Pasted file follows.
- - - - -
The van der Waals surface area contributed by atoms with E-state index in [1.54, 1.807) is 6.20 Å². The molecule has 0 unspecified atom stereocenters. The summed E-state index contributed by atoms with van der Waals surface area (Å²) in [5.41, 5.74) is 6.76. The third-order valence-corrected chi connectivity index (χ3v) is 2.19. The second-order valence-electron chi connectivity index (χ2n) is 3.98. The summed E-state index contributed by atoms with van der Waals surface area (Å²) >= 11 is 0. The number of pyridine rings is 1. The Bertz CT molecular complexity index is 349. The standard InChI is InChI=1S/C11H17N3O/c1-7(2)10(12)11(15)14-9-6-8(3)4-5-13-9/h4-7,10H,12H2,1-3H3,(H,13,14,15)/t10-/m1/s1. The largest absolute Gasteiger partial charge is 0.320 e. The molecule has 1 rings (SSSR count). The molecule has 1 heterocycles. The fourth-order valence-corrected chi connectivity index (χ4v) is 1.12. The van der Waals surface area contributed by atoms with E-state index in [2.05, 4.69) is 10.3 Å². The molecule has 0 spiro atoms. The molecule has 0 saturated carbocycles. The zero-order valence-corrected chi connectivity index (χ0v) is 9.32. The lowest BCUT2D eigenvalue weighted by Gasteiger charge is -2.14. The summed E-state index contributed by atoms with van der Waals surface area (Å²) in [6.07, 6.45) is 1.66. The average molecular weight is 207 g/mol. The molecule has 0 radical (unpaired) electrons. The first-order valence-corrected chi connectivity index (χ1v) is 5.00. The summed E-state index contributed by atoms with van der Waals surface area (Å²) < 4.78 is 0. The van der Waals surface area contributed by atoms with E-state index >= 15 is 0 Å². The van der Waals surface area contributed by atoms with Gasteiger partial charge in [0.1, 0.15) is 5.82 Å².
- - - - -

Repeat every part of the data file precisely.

The van der Waals surface area contributed by atoms with E-state index in [1.54, 1.807) is 6.20 Å². The molecule has 0 unspecified atom stereocenters. The summed E-state index contributed by atoms with van der Waals surface area (Å²) in [5.41, 5.74) is 6.76. The third-order valence-corrected chi connectivity index (χ3v) is 2.19. The second-order valence-electron chi connectivity index (χ2n) is 3.98. The summed E-state index contributed by atoms with van der Waals surface area (Å²) >= 11 is 0. The number of pyridine rings is 1. The Bertz CT molecular complexity index is 349. The standard InChI is InChI=1S/C11H17N3O/c1-7(2)10(12)11(15)14-9-6-8(3)4-5-13-9/h4-7,10H,12H2,1-3H3,(H,13,14,15)/t10-/m1/s1. The largest absolute Gasteiger partial charge is 0.320 e. The molecule has 1 rings (SSSR count). The molecule has 1 heterocycles. The fourth-order valence-corrected chi connectivity index (χ4v) is 1.12. The van der Waals surface area contributed by atoms with E-state index in [2.05, 4.69) is 10.3 Å². The molecule has 0 spiro atoms. The molecule has 0 saturated carbocycles. The zero-order valence-corrected chi connectivity index (χ0v) is 9.32. The lowest BCUT2D eigenvalue weighted by Gasteiger charge is -2.14. The summed E-state index contributed by atoms with van der Waals surface area (Å²) in [6.07, 6.45) is 1.66. The average molecular weight is 207 g/mol. The molecule has 0 radical (unpaired) electrons. The first-order valence-corrected chi connectivity index (χ1v) is 5.00. The summed E-state index contributed by atoms with van der Waals surface area (Å²) < 4.78 is 0. The van der Waals surface area contributed by atoms with E-state index >= 15 is 0 Å². The van der Waals surface area contributed by atoms with Gasteiger partial charge in [0.1, 0.15) is 5.82 Å².